In order not to leave the region under the effects of the depression that the lack of concretization of the enlargement process could bring, the German Chancellor announced in 2014 the “Berlin Process”, as an opportunity for the re-engagement of the EU with the Western Balkan countries, at a time when the EU itself was more focused on addressing internal crises and where the geopolitical context with the Ukraine crisis had evolved significantly.

Fear prevailed at the time that the Berlin Process could serve as a substitute for the EU membership process. Germany on the one hand and the countries of the region on the other, insisted that for the region there is no alternative but EU membership. It must be acknowledged that the Berlin Process somewhat changed the routine of the enlargement format and placed the emphasis on comprehensive regional co-operation with the signing of the declaration addressing bilateral disputes and issues of completing statehood; with the establishment of the Regional Office of Youth Cooperation based on the Franco-German model; Secretariat of the Chambers of Commerce of the six countries of the Western Balkans; and the Regional Economic Zone, thus fostering relationships between different social agents.

At the same time, the Berlin Process adopted the agenda of regional connectivity between the countries of the region and the EU, in order to reduce the development gap between the Western Balkans and the EU. Through this process, the Western Balkans was placed on the European map of transport and energy, although still without tangible projects for the citizens of the region and without connection with the EU neighbors.

Also, in the European Commission Enlargement Strategy 2018, which was supported by the leaders of the EU Member States and those of the Western Balkan countries at the Sofia Summit, were outlined 6 flagship initiatives such as: transport, energy interconnection, digital agenda, economic and social development, rule of law and security, and migration, in order to strengthen cross-sectoral cooperation.

Seven years after the introduction of this initiative, it can be said that it is far from the initial expectations, just like the EU membership process. First, the process has failed to mitigate bilateral disputes or issues of completing the statehood which hinder the potential of the Western Balkan countries for deeper cooperation, which would translate into more prosperity and economic growth. On the contrary, in the region there were tendencies and attempts to return to the old ideas that gave priority to territories over people, revision of history, denial of genocide and barbaric war crimes, merging of religion with the nation as a divisive and ruling instrument at the expense of the neighbors. In thwarting these attempts, the role of the Chancellor and Germany is irreplaceable.

Second, the process has failed to mobilize the necessary financial resources to address the existing gap between the Western Balkan countries and those of the EU that have a direct impact on regional connectivity. For example, for the budgetary cycle 2021-2027, which is reflected in the Economic Investment Plan for the Western Balkans, the EU Member States surrounding our region receive 11 times more per capita funding than the Western Balkan countries. This increases the pessimism of the citizens of the region, and leads to the loss of confidence in building a development perspective. To put it bluntly, citizens are not fed with chapters, countless bureaucratic procedures, or intergovernmental conferences. They need to concretely embrace development and thus become actors in the radical transformation of our societies.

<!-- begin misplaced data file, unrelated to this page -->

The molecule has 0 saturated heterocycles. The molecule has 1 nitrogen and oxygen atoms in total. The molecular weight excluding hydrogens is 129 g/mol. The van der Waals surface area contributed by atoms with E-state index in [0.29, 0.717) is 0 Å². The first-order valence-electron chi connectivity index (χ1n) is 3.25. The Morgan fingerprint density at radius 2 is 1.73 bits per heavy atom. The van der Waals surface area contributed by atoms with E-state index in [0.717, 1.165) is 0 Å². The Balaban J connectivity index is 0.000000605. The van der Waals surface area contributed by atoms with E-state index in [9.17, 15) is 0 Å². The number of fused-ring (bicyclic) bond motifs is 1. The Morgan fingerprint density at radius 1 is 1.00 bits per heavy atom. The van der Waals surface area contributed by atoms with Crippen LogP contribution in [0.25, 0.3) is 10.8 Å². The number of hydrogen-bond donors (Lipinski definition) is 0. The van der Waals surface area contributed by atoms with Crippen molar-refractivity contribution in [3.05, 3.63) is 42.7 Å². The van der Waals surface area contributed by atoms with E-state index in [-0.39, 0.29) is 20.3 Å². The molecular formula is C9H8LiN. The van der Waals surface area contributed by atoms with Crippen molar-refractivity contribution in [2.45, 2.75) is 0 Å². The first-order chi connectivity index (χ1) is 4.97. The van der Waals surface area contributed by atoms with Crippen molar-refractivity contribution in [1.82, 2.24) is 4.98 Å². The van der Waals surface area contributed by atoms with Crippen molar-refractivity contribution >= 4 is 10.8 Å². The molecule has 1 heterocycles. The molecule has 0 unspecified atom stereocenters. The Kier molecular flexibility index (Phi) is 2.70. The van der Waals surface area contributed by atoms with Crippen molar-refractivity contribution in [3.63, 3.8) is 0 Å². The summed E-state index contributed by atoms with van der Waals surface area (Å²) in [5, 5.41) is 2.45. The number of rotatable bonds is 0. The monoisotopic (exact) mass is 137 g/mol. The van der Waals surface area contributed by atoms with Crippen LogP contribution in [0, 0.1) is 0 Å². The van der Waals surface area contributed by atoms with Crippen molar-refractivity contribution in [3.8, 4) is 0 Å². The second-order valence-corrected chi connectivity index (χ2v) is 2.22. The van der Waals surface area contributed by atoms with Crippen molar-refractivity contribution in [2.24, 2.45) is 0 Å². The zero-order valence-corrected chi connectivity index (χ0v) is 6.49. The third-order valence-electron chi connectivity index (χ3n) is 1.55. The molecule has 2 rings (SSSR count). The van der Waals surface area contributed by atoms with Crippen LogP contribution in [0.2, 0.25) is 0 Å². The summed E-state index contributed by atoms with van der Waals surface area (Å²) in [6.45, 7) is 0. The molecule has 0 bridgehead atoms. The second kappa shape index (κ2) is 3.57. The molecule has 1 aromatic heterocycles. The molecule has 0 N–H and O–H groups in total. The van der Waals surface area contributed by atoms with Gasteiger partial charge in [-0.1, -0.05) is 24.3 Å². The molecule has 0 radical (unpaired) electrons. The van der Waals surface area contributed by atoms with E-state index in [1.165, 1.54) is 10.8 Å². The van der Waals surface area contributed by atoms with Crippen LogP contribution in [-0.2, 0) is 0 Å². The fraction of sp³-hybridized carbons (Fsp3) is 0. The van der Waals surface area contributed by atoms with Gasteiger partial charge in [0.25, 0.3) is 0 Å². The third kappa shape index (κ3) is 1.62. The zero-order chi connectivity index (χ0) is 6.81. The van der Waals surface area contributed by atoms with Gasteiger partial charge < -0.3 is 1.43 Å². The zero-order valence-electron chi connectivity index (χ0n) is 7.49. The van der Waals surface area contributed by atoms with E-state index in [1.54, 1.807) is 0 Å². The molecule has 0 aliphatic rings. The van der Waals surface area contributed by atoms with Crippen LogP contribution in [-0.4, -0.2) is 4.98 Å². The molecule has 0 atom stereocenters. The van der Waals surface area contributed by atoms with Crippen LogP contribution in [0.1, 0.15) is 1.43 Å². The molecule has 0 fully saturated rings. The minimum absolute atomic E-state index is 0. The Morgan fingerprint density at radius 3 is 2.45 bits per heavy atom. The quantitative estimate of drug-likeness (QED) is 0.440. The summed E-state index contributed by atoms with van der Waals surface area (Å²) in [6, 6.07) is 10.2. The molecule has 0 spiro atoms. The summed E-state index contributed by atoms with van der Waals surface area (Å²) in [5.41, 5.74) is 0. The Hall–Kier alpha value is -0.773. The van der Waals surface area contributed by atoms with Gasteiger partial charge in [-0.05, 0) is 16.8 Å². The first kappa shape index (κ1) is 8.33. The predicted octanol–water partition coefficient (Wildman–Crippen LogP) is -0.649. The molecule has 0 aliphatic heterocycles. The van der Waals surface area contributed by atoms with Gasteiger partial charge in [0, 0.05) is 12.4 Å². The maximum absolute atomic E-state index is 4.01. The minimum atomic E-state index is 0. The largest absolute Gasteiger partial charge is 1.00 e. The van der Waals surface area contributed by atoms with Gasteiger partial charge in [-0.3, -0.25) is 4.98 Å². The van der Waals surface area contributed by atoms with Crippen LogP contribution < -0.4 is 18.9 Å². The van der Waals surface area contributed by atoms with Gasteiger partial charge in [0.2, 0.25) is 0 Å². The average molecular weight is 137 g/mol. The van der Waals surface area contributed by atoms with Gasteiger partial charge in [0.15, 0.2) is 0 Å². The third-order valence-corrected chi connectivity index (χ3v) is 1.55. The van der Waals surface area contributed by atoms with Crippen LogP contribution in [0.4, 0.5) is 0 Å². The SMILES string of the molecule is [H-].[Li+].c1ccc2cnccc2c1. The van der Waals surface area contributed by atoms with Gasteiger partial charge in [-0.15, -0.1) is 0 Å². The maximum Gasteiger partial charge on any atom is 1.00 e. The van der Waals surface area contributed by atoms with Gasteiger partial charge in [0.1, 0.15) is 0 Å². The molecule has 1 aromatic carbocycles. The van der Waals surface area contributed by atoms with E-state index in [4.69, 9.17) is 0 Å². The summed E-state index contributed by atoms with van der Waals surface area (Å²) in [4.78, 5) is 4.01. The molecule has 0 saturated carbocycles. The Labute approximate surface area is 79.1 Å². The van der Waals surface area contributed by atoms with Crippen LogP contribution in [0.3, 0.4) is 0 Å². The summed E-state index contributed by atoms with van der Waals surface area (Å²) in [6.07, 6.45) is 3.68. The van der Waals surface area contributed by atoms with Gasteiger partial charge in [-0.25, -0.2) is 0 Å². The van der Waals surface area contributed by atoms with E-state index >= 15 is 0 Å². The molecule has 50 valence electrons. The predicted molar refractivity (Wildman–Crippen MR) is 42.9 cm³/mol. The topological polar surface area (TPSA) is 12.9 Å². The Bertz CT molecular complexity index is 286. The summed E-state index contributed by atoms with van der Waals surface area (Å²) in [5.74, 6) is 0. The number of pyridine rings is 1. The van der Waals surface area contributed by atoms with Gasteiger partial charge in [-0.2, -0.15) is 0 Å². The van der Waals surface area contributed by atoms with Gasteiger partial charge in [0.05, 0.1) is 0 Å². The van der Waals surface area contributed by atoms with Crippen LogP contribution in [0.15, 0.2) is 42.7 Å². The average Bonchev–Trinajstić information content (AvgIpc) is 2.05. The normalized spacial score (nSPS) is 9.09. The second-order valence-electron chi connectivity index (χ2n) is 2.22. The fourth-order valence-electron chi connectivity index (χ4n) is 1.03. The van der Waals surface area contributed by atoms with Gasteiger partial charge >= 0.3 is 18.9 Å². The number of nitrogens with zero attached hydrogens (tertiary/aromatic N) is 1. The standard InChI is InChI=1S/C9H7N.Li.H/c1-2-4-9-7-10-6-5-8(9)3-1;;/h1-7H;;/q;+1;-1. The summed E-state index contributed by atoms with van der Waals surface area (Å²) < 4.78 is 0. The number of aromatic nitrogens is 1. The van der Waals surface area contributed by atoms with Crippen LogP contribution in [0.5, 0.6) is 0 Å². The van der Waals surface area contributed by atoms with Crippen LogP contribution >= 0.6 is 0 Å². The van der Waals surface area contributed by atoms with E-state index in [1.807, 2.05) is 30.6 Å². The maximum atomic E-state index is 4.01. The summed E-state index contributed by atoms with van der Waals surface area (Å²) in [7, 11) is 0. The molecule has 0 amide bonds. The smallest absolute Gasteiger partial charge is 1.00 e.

Third, the process has not provided instruments that improve the system of governance, based on the rule of law, neither the ownership over the reforms of the Western Balkan countries. It is clear that our societies remain essentially societies with fragile, dysfunctional institutions and where the main battle is not so much with the influence of third actors as with the metastases of organized crime and corruption eroding the foundations of society and the rules of democratic coexistence .

Fourth, although an intergovernmental platform, the Berlin Process lacks institutions and a well-defined budget in order to meet commitments which would reduce the dependence of some countries in the region on third-party actors aiming for the status quo.

Fifth, the “menu” of the process has somewhat lost its initial focus, failing to address the three fundamental challenges the countries of the region face: (i) democracy; (ii) sustainable economic development; (iii) demographic threat.

This is the paradox of the “Merkel era” in the region. Presence and understanding incomparable to any other European country, but insufficient results, as the integration of the six Western Balkan countries into the EU would be a step towards reaching the EU finality implying the consolidation of the European integration project, in a concrete political space with a boundary defined at the continental level.

According to a recent survey by the European Council on Foreign Relations (ECFR), most European citizens believe in Germany and seek a greater role for it in the EU. Surveys conducted in the Western Balkan countries also confirm citizens’ trust in Germany and expectations for greater engagement by it.

The topic of Germany’s greatest engagement in the international arena is an ever-present topic in research centers and decision-making institutions. In 2012-2013, a project was implemented in Germany by the German Institute for International and Security Affairs, with the participation of a wide network of experts, related to the strategic elements of German foreign policy. The strategic analysis showed that “German power imposes a redefinition of the German position in international relations” and that “Germany owes its power and prosperity above all to global economic expansion, so it must act actively at the global level”.

This thesis is also supported by one of the most energetic foreign ministers, Joschka Fischer, who considers Germany’s political and economic interests to be linked to a strong and successful EU. According to him, Germany must overcome the traumas of the past and put its power in the function of creating a strong Europe under its leadership.

Therefore, the dilemma that needs to be answered after the departure of Angela Merkel from the political scene is whether, in order to duly fulfill the role of European leader, consolidate the project of European integration and strengthen the transatlantic link, Berlin will have to reconsider those principles of Merkelism that made the Europeans and the peoples of our region rightly set their hopes on Germany./ibna

*Ditmir Bushati is former Foreign Minister of Albania